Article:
For a better understanding of these and other objects of the present invention, reference is had to the following detailed description of the invention to be read in conjunction with the following drawings, wherein:

FIG. 1 is a perspective view of an automatic machine embodying the teachings of the present invention;

FIG. 2 is an enlarged plan view of a movable work table employed in the machine shown in FIG. 1 further illustrating the various work stations located thereabout, the view being taken along lines 2--2 in FIG. 1;

FIG. 3 is an enlarged perspective view showing one of the six die members utilized in the work stations shown in FIG. 2;

FIG. 4 shows a typical expansion shell assembly produced by the automatic machine shown in FIG. 1;

FIG. 5 is an enlarged view in section taken along lines 5--5 in FIG. 2 illustrating work station A and associated mechanism for automatically loading a wedge into the die member positioned therein;

FIG. 6 is a view taking along lines 6--6 in FIG. 5 showing means to advance the wedges from storage region into the work station;

FIG. 7 is an enlarged view in section taken along lines 7--7 in FIG. 2 illustrating work station B and automatic means for loading two shell halves into the die located therein;

FIG. 8 is a section taken along lines 8--8 in FIG. 7;

FIG. 9 is also a section taken along line 9--9 in FIG. 7;

FIG. 10 is an enlarged sectional view taken along lines 10--10 in FIG. 2 illustrating work station C and associated mechanism for accurately positioning individual straps within the die located therein;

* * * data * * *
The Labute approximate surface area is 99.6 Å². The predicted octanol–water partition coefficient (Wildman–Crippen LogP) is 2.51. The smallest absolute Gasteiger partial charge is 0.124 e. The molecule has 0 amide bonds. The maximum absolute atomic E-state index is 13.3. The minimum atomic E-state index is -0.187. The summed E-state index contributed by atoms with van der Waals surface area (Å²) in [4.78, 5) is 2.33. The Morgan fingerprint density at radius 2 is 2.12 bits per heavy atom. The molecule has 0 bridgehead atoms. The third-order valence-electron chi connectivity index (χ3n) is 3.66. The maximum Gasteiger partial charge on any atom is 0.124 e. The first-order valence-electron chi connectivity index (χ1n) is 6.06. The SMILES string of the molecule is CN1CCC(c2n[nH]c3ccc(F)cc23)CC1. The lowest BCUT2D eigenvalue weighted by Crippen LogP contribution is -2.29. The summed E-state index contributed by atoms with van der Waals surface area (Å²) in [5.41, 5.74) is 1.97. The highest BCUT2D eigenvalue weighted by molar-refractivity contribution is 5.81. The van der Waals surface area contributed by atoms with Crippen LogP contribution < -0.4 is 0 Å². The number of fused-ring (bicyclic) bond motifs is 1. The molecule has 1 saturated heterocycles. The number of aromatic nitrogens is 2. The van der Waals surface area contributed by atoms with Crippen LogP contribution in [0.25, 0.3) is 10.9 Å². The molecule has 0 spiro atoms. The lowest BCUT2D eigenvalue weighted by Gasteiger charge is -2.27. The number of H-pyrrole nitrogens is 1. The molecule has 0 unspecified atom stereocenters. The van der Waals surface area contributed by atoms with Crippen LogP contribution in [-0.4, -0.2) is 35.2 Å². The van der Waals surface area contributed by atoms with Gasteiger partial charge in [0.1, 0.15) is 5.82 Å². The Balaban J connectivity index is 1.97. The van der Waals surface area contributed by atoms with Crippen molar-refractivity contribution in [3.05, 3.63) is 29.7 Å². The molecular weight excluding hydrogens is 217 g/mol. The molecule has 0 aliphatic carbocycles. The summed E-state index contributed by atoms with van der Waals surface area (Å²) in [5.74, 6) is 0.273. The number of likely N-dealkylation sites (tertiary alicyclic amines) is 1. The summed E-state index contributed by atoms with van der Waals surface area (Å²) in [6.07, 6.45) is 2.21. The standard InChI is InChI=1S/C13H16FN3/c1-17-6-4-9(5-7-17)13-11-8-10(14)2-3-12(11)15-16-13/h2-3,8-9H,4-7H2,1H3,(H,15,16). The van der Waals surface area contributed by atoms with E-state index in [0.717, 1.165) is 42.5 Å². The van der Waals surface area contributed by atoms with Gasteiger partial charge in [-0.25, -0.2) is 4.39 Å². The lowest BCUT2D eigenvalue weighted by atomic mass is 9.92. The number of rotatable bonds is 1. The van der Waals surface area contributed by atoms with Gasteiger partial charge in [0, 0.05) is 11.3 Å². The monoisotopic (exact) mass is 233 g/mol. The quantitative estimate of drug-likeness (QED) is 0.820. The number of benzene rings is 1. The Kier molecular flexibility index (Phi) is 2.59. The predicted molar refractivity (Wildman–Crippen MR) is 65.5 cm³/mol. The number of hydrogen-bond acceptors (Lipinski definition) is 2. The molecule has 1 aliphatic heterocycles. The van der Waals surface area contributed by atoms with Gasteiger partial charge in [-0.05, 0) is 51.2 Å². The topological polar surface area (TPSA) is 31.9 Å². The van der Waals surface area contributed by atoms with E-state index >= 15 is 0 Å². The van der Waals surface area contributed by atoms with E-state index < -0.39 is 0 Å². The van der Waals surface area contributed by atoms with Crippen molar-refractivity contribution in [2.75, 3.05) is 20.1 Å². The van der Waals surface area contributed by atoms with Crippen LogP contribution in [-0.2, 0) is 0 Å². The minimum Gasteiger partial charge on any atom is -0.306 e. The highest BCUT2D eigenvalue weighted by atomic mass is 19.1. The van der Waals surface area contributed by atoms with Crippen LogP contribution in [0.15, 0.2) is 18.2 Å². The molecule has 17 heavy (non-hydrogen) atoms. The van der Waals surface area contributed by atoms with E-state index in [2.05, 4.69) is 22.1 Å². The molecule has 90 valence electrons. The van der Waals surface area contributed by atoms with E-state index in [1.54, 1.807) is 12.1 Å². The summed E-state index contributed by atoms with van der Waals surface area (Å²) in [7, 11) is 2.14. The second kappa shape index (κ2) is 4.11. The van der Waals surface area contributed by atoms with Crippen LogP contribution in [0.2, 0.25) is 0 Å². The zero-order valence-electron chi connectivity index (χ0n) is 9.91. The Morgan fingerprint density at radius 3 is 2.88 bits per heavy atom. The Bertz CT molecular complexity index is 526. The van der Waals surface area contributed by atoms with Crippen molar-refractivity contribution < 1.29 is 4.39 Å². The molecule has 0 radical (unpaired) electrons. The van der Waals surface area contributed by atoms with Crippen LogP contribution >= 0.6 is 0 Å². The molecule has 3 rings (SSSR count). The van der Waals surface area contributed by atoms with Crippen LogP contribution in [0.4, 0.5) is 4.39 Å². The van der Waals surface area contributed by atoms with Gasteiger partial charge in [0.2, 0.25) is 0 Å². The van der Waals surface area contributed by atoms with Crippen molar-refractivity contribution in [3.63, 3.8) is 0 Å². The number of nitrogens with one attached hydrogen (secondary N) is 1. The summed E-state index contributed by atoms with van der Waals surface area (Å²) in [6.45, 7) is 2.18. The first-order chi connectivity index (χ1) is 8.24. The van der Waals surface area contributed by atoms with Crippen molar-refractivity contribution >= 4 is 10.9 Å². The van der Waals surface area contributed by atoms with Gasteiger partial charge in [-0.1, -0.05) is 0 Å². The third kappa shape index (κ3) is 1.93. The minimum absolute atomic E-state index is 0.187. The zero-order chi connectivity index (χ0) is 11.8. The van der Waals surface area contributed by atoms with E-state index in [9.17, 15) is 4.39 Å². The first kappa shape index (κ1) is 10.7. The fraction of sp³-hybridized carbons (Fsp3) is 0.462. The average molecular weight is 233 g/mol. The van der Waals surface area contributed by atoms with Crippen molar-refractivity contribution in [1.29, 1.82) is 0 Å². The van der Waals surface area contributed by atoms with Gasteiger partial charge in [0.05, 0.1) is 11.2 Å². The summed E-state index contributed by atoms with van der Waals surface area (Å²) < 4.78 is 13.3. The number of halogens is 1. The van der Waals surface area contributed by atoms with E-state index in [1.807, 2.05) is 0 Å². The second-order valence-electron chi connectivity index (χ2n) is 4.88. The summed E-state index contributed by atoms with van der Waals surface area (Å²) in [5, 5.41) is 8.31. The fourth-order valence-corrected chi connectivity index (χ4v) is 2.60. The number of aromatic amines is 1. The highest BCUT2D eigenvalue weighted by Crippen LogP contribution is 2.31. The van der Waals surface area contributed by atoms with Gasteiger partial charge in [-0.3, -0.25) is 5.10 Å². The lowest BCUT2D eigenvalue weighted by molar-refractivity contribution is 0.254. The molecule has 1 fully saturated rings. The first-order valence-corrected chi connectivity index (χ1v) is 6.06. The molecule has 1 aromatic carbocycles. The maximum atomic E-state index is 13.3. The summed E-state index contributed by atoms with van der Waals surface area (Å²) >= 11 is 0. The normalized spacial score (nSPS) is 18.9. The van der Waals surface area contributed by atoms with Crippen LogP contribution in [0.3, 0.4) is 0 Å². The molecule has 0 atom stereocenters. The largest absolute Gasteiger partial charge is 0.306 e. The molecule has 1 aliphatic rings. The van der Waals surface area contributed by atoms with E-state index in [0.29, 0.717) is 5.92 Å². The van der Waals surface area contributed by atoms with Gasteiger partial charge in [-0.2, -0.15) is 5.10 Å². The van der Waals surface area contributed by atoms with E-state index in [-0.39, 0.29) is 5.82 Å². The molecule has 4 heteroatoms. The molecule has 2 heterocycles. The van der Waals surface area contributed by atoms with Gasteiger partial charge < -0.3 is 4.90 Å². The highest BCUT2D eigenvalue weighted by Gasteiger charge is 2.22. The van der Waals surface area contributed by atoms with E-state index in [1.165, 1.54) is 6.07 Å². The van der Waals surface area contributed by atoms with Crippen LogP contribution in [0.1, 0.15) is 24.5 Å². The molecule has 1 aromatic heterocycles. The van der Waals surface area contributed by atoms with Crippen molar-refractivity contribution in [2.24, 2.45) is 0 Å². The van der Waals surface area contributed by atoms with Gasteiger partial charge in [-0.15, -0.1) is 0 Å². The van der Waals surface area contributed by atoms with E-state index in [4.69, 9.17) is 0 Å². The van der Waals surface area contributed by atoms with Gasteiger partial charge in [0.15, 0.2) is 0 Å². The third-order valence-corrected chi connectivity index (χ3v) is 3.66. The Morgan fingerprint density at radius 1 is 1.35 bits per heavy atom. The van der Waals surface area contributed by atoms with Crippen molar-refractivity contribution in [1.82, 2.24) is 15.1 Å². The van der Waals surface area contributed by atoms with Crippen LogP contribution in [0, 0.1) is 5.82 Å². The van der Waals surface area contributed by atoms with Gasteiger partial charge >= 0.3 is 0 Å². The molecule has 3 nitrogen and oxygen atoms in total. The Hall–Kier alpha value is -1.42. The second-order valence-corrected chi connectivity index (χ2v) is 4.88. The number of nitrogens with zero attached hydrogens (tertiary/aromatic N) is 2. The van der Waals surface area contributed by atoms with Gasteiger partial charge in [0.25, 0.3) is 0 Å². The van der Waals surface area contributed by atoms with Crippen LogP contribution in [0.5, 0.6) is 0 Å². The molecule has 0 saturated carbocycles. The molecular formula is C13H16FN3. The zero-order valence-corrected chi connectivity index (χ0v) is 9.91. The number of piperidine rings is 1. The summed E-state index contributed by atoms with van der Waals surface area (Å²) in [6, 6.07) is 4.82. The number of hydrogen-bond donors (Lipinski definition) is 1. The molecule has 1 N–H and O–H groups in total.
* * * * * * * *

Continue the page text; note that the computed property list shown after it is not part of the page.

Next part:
FIG. 11 is a side view in section taken along lines 11--11 in FIG. 10;

FIG. 12 is a section taken along lines 12--12 in FIG. 10;

FIG. 13 is an enlarged section taken along lines 13--13 in FIG. 2 illustrating work station E and the punch positioned therein for staking shell halves to a strap mounted in a die positioned in the work station;

FIG. 14 is an end view taken along lines 14--14 in FIG. 13;

FIG. 15 is a further enlarged view of the punch shown in FIG. 13 showing the punch moving toward a shell halve and a strap supported in the die;

FIG. 16 is an enlarged section taken along lines 16--16 in FIG. 2 illustrating work station F and the combined forming block and band applying mechanism associated therewith;

FIG. 17 is a section taken along lines 17--17 in FIG. 16 showing the assembly knock-out mechanism;

FIG. 18 is a side view illustrating means for feeding individual sleeves into the band applying mechanism shown in FIG. 16;

FIG. 19 is an enlarged in partial section illustrating the entrance to the feed tube for delivering sleeves into the band applying mechanism of FIG. 16;